Labour needs to work its own positive narrative which relates to the future and not the past, where Jeremy Corbyn seems to have lived ever since the 1970s. Major Attlee in 1945 pledged the welfare state and the NHS. Harold Wilson in 1964 eulogised the “white heat of the technological revolution”, and Tony Blair had Cool Britannia. The reality may have proved very different to the vision. But it was the vision which captured imaginations.
Starmer has plenty of time to craft one. No one in 1997 or 1964 remembered what Labour had said in 1993 or 1960.
His main task is the dull and dirty one of infighting, to rid Labour of the Corbyn legacy in its staff and candidates. Only then can he start to create the positive message which Labour needs.
As published in City AM Wednesday 7th April 2021
Image: Kier Starmer via Flickr
The strength of the economic recovery as Britain emerges from lockdown is a hotly contested subject among economists. Some believe there will be a massive surge in demand as consumers celebrate their freedom, others argue it will take time to claw back confidence.
Economic forecasts are subject to the same faults as any projections, as we have seen over the pandemic, and will differ for two main reasons. The same model will give different outcomes depending on what assumptions are made about key variables, for example, how long it will take trade patterns with the EU to return to normal.
The other point of discrepancy is more fundamental: assumptions about how the economy actually works. Even with the same assumptions, different models will give different results.
At the moment, those who think inflation is primarily a monetary phenomenon are projecting quite sharp upturns in inflation not just in the UK but across the West as a whole. Other economists place less weight on money as a cause of inflation and so see less of an increase.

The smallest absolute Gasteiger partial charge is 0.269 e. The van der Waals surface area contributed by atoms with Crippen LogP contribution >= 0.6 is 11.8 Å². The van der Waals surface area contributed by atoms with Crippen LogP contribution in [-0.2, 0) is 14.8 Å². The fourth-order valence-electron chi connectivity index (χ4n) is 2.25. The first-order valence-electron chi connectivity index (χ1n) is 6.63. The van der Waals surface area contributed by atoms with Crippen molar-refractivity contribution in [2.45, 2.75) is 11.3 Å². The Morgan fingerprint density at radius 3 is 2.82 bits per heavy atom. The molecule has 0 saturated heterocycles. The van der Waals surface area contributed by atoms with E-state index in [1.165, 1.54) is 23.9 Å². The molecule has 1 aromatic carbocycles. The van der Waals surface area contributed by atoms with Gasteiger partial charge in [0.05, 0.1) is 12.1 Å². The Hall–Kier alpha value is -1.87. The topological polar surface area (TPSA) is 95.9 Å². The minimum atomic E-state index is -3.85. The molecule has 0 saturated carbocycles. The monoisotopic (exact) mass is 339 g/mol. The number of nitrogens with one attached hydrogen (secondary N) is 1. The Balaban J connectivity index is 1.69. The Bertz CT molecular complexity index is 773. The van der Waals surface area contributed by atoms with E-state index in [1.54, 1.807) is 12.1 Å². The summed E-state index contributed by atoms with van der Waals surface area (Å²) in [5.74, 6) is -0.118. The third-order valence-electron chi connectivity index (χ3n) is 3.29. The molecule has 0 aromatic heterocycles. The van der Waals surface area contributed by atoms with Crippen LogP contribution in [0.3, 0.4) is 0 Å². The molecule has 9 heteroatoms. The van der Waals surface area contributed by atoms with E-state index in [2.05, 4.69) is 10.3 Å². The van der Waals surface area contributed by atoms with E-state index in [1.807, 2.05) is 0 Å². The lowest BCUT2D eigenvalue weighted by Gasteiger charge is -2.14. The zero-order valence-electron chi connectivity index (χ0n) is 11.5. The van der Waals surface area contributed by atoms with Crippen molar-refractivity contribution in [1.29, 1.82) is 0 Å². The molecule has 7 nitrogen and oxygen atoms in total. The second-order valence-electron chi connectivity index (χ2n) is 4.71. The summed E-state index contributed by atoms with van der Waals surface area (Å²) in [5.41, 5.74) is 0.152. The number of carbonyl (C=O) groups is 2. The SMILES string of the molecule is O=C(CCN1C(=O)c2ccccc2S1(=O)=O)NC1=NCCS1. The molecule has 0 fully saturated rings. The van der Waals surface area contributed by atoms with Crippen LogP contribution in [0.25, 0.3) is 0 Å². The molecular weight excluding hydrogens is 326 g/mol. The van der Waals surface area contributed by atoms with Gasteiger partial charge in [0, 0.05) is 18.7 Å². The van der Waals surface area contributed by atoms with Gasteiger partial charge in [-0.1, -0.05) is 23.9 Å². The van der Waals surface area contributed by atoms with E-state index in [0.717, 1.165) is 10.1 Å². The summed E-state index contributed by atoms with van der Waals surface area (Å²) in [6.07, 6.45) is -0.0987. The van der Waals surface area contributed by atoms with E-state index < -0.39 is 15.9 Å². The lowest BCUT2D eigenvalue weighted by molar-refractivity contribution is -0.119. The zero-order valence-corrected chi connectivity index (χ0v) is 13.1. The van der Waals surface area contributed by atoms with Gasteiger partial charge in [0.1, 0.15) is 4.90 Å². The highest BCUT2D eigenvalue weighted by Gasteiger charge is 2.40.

Economists have appreciated this for a long time. A substantial amount of research effort has been devoted to comparing different models so that the differences between them can be better understood. The first systematic steps on this were taken as long ago as the 1970s.
In just the same way that economic forecasts differ, the pandemic has revealed that different groups of epidemiological modellers also produce varying forecasts about how many cases of Covid there will be, the rate of hospitalisations, and the number of deaths.
What is missing in the countless scientific models used to justify decision making during the pandemic is transparency over how heavily ministers are relying on any particular model.
For example, at the end of October 2020 Patrick Vallance, the government’s chief scientist, predicted there would be 4,000 deaths a day by the end of the year. At the same time, other modelling groups were projecting daily numbers of between 1,000 and 2,000.
As it happens, they were all too pessimistic. Even though the new virulent Kent variant had taken hold, which the forecasts made in October may well have not taken into account, the highest rate was observed on New Year’s Eve itself, with some 750 deaths.
This is by no means the only example of substantially inaccurate forecasts made by epidemiologists during the pandemic.
But the point here is not the forecasting errors made by epidemiologists. It is that their forecasts differ for exactly the same reasons as economic ones. Different groups both have different models and make different assumptions, such as the effectiveness of vaccines.
Epidemiology is not like Newtonian physics applied to straightforward everyday problems. With the latter, all physicists will give the same answer to a question. The model is agreed upon, and has been subjected to stringent empirical tests of validation. This is not the case with epidemiological models.
There is an important policy implication which follows from this. When politicians say they will “follow the science”, the question is: which science. Which model, and which set of assumptions will be followed?
Economists have already set the example. We need a proper audit of the epidemiological models. Their black boxes need to be opened so that the “science” behind which they have sheltered can be made public.
As published in City AM Wednesday 31th March 2021
Image: Chris Whitty via Flickr
In 1993, economics Nobel Laureate Daniel Kahneman published a paper with the enigmatic title “When More Pain Is Preferred to Less”.
He and his colleagues conducted two experiments with the same group of people. In the first, the participants had to hold their hand in cold water for a specified time.
They had to keep it under cold water for longer in the second experiment. But towards the end the water was gradually warmed up.
Which would they prefer to repeat? The subjects were, rather surprisingly, much more inclined to choose the second, even though the bad part of the experience lasted for longer.
Kahneman rapidly thought up a series of similarly imaginative experiments. He organised interviews of patients who had undergone painful medical procedures. The evidence led him to formulate the “peak-end” rule.